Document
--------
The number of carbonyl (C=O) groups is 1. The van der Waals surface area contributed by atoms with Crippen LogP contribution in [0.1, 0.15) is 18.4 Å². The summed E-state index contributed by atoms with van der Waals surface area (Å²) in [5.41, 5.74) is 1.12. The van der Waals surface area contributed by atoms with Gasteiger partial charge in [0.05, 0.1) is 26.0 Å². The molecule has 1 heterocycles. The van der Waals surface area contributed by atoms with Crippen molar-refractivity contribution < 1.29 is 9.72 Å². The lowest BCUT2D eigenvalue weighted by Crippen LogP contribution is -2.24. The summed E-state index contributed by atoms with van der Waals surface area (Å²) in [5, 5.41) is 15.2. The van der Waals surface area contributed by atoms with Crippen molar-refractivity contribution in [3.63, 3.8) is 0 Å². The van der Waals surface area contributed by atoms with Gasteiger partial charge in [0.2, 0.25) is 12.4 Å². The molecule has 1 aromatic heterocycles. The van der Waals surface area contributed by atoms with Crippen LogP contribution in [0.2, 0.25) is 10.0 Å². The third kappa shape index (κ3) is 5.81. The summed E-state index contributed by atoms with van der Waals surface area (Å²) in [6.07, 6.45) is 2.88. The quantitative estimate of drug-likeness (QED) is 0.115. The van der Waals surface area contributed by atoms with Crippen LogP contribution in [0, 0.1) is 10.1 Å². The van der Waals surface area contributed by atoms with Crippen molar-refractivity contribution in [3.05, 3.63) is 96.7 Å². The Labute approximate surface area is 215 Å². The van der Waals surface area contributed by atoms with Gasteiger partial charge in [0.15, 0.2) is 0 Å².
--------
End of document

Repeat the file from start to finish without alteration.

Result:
The number of carbonyl (C=O) groups is 1. The van der Waals surface area contributed by atoms with Crippen LogP contribution in [0.1, 0.15) is 18.4 Å². The summed E-state index contributed by atoms with van der Waals surface area (Å²) in [5.41, 5.74) is 1.12. The van der Waals surface area contributed by atoms with Gasteiger partial charge in [0.05, 0.1) is 26.0 Å². The molecule has 1 heterocycles. The van der Waals surface area contributed by atoms with Crippen molar-refractivity contribution < 1.29 is 9.72 Å². The lowest BCUT2D eigenvalue weighted by Crippen LogP contribution is -2.24. The summed E-state index contributed by atoms with van der Waals surface area (Å²) in [5, 5.41) is 15.2. The van der Waals surface area contributed by atoms with Crippen molar-refractivity contribution in [3.63, 3.8) is 0 Å². The van der Waals surface area contributed by atoms with Gasteiger partial charge in [0.2, 0.25) is 12.4 Å². The molecule has 1 aromatic heterocycles. The van der Waals surface area contributed by atoms with Crippen LogP contribution in [0.2, 0.25) is 10.0 Å². The third kappa shape index (κ3) is 5.81. The summed E-state index contributed by atoms with van der Waals surface area (Å²) in [6.07, 6.45) is 2.88. The quantitative estimate of drug-likeness (QED) is 0.115. The van der Waals surface area contributed by atoms with Crippen LogP contribution in [0, 0.1) is 10.1 Å². The van der Waals surface area contributed by atoms with Crippen molar-refractivity contribution in [3.05, 3.63) is 96.7 Å². The Labute approximate surface area is 215 Å². The van der Waals surface area contributed by atoms with Gasteiger partial charge in [0.15, 0.2) is 0 Å².